The police are cautioning people in possession of license plates that do not belong to them that they face the possibility of serious charges.
Following the heavy rain and flooding recently, people have been posting photos of license plates on social media in an attempt to locate their owners. Many of these plates were dislodged from vehicles as drivers attempted to maneuver flooded roads.
One concern is that criminals could use these lost plates in the commission of crimes.
In the past, criminals have used stolen license plates on getaway vehicles which in turn has complicated police efforts to trace the vehicle.
Inspector of Police, Frankie Thomas, said this type of criminal activity is not new to Antigua and Barbuda. He added, however, that police are addressing the issue of lost and stolen license plates in order to ensure that they do not fall into the wrong hands.
Thomas said he has personally reached out to many people who have posted images of plates on social media. While the plates have been turned over to the Traffic Department, Inspector Thomas is appealing to people still in possession of license plates that do not belong to turn them over to the Traffic Department or the Antigua and Barbuda Transport Board.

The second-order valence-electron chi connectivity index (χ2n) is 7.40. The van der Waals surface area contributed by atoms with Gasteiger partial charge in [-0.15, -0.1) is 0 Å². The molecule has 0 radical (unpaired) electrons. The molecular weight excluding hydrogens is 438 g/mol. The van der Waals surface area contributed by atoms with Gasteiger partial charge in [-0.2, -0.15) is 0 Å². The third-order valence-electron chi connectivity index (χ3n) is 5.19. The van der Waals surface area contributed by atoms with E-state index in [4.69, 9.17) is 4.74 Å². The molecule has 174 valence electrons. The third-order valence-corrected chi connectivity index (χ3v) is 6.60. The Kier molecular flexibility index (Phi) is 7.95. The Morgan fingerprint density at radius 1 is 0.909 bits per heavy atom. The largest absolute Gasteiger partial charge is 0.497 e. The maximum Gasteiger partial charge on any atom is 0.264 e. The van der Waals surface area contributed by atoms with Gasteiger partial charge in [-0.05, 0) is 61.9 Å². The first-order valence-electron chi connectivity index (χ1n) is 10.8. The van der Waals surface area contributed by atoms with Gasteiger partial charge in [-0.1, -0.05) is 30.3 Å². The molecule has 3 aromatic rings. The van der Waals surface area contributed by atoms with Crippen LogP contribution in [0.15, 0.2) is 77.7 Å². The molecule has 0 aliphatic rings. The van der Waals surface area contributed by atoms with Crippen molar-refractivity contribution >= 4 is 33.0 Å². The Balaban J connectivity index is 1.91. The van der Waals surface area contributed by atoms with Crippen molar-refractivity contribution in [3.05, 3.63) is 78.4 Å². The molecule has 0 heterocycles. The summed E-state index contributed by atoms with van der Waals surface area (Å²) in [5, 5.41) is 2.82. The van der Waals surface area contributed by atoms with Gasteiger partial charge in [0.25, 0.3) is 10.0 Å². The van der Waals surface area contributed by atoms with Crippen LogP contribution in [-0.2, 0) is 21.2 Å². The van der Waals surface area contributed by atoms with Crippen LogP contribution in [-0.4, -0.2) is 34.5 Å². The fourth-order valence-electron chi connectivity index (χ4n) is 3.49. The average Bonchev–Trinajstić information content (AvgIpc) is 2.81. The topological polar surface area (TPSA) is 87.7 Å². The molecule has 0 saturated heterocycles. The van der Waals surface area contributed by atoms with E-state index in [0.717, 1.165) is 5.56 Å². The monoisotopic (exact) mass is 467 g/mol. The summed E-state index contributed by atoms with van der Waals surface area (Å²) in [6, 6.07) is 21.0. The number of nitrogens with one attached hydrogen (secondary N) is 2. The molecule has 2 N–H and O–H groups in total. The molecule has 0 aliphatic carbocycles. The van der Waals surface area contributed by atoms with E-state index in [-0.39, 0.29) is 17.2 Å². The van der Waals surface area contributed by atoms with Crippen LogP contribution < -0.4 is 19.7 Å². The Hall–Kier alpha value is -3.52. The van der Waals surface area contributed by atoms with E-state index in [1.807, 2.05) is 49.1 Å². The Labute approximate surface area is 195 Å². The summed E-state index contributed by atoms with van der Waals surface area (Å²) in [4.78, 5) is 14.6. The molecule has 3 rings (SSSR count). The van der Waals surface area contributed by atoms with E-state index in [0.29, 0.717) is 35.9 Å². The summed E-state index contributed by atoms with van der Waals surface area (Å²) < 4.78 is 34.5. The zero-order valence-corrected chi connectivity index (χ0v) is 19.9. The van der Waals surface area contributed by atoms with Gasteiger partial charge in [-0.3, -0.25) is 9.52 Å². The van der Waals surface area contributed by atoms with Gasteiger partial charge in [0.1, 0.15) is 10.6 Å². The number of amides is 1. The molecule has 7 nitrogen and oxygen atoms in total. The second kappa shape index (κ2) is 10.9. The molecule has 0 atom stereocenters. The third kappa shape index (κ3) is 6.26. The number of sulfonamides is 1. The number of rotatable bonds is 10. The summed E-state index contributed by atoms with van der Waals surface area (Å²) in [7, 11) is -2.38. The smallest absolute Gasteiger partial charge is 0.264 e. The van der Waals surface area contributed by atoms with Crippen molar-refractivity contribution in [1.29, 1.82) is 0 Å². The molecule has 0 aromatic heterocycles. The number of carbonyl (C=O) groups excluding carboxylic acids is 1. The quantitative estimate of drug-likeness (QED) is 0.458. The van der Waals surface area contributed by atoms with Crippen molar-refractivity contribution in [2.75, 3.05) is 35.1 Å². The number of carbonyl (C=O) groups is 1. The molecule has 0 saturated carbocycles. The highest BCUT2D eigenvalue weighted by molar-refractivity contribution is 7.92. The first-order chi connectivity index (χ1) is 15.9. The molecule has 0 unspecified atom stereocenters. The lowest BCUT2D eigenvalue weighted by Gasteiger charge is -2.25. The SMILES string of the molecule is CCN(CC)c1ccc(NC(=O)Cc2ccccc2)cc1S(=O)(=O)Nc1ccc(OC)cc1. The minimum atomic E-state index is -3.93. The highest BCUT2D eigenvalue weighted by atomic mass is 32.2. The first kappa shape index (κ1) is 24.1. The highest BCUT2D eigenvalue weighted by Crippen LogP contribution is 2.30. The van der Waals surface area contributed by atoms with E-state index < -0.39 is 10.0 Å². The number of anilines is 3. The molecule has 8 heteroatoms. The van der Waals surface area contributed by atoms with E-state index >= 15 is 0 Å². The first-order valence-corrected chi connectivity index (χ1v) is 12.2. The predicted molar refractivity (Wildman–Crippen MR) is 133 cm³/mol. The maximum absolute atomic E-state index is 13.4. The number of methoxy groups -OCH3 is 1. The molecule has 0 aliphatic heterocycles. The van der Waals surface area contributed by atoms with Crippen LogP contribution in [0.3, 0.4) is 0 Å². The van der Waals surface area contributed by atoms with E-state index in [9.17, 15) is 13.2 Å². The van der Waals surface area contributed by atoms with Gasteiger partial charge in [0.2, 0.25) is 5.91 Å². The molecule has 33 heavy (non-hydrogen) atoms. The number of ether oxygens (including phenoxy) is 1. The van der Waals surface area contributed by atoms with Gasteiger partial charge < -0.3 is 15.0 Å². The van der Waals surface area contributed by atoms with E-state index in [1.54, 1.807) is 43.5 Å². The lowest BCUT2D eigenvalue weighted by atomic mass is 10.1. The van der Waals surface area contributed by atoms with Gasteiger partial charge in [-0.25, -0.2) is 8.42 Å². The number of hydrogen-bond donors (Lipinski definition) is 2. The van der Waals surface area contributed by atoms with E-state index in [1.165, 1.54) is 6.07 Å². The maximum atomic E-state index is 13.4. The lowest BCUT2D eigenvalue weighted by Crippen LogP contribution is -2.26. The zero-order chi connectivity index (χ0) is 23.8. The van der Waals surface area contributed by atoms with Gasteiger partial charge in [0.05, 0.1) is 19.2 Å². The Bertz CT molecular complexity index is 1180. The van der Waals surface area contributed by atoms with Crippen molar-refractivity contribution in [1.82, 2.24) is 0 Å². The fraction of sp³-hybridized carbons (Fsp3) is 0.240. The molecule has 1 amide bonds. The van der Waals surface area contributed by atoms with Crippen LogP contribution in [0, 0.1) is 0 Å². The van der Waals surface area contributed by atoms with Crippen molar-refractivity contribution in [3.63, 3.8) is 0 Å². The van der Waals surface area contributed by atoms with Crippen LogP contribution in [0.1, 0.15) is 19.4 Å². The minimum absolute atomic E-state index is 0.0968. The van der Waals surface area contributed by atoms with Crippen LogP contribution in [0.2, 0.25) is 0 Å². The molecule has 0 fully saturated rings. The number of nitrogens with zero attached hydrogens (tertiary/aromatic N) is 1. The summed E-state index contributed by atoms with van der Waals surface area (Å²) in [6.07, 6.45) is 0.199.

The Transport Board is the authorising body which issues license plates. Any person found in possession of plates that are not theirs face criminal charges including conspiracy to commit a crime.
“As it relates to this particular situation where we know a number of people would have lost their license plates because of flood waters, the Traffic Department is on that and we are dealing with that. The acting Superintendent of the Traffic Department Rodney Ellis is dealing with that.
“And I use this opportunity as well, if you know you are in possession of a license plate that is not yours the proper and correct and lawful thing to do is to take them to the Traffic Department or even to the Transport Board for that matter. Hand them over they are not yours, it is not for you to be distributed for any purpose because you can be charged in conspiracy for committing a crime; and that is a very serious, serious offence; it is as serious as I just said,” Thomas said.
Thomas noted that a license plate is not a trophy or keepsake and should be returned to the appropriate agency as soon as possible.
Meanwhile, Thomas commended those persons who used social media to make contact with the owners of missing plates. He referred to the gesture as ‘humanitarian’.
“They not only posted them but they availed their contact information, so I was able to contact a couple of them as I said and was able to direct them as to what they should do and they gladly complied and that in itself is encouraging,” concluded Thomas.